Chronic low back pain
Seminowicz, David A. Department of Neural Pain Sciences, Pain Imaging Lab, and School of Dentistry, Baltimore, Maryland.
Last reviewed:November 2017
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- Peripheral mechanisms
- Central nervous system mechanisms
- Physical and psychological components of CLBP
- Future directions
- Links to Primary Literature
- Additional Readings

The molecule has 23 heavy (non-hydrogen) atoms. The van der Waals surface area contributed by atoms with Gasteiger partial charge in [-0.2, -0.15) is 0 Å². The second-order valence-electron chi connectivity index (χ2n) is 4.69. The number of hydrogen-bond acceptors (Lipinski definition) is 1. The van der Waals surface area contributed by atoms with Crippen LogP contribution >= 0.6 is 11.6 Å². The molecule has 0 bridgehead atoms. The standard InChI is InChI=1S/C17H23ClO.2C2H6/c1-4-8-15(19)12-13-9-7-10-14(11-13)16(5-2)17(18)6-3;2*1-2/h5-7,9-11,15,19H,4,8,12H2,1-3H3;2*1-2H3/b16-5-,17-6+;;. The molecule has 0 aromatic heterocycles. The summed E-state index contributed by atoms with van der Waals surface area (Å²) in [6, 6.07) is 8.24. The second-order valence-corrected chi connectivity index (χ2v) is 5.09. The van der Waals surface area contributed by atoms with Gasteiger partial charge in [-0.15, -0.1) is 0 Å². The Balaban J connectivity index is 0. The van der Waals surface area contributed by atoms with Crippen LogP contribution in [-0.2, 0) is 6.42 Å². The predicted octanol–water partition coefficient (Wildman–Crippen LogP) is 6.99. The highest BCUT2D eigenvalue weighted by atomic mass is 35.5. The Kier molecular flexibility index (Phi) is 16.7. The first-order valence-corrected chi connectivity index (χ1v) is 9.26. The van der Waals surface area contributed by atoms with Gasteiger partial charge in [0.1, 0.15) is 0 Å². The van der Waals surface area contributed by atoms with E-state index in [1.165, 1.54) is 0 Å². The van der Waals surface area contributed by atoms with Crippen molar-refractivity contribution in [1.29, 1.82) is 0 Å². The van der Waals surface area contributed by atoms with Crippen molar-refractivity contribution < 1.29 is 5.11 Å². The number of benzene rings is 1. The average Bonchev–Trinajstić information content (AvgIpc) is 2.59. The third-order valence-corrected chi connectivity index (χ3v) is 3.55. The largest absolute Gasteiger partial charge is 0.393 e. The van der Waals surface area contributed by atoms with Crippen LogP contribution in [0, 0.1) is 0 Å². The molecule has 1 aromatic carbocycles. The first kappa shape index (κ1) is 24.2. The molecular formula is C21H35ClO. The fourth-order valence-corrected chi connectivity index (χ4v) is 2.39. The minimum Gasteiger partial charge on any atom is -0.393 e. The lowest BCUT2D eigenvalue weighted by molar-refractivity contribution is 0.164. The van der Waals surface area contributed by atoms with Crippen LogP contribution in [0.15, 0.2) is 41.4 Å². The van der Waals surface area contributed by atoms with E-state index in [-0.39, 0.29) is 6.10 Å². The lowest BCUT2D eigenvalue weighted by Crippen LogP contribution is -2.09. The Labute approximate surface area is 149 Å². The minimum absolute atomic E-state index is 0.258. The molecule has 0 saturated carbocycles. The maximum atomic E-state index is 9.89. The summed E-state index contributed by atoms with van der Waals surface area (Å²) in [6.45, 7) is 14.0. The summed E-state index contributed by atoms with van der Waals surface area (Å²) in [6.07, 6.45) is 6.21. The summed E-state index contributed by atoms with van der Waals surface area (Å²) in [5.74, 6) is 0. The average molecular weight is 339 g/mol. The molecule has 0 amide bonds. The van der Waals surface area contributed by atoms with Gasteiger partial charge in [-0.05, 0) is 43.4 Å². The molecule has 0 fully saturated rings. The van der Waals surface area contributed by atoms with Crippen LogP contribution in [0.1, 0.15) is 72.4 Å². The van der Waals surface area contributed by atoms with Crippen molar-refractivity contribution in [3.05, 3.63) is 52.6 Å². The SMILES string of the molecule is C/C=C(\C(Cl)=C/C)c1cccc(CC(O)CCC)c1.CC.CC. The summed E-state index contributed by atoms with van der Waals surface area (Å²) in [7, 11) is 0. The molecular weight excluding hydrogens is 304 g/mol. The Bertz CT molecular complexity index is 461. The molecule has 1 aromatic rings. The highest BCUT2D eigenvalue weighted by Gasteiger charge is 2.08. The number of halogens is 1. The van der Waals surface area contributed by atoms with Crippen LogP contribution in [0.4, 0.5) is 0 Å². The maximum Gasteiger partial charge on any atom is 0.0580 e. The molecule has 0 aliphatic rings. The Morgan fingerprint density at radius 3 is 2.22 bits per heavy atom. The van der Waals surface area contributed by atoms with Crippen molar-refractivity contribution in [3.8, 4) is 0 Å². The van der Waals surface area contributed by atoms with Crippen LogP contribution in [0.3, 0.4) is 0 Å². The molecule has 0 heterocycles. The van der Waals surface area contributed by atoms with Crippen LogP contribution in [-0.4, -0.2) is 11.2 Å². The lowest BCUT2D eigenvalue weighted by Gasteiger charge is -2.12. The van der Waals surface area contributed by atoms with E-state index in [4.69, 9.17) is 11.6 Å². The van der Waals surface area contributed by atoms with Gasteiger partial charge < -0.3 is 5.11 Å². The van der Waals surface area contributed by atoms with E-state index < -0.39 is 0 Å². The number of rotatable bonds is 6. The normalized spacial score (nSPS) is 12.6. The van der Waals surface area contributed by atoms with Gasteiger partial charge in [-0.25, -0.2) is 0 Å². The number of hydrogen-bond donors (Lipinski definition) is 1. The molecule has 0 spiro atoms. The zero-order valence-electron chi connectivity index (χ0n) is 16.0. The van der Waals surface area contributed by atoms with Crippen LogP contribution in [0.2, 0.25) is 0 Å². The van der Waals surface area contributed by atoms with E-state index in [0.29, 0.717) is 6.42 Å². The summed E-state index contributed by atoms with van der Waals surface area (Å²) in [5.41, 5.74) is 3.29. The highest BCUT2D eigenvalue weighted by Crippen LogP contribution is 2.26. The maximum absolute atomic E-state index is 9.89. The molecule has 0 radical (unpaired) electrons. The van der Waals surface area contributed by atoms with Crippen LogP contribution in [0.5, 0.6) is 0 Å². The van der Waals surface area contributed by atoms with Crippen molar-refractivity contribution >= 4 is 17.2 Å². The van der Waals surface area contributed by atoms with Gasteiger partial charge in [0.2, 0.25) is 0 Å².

Any persistent pain occurring in the lumbar (lower) back, sometimes extending to the buttocks and legs, which has been present for at least 3 months. Chronic low back pain (CLBP) [Fig. 1] is usually a combination of musculoskeletal and neuropathic pain, or pain that occurs as a result of damage to the nervous system. Neuropathic pain is typically indicated by the presence of radiating pain down the leg, pain of a shooting or electrical quality, and increased sensitivity to cold. The majority of CLBP cases are referred to as nonspecific, that is, they occur in the absence of an obvious organic cause, whereas mechanical problems (including disc, spinal, and muscular problems, as well as other deformations) account for the next greatest percentage of cases. Relatively few cases of CLBP result from cancer, infection, inflammation, or referred pain from visceral diseases. Because most CLBP is nonspecific, the disorders are categorized as a functional pain syndrome, which includes other pain conditions (for example, migraine, fibromyalgia, and chronic pelvic pain). Acute low back pain affects more than 80% of the population at some point in their lifetime, whereas CLBP occurs in more than 20% of adults who are 20 to 59 years old. It is more prevalent in women than men, and its prevalence increases in individuals from 30 to 60 years of age. CLBP is considered one of the most burdensome medical conditions worldwide, with enormous societal effects via the cost of treating the condition. See also: Molecular components of itch, pain, and touch sensation; Muscular system; Muscular system disorders; Pain; Skeletal system; Spinal cord; Spinal cord disorders; Vertebra
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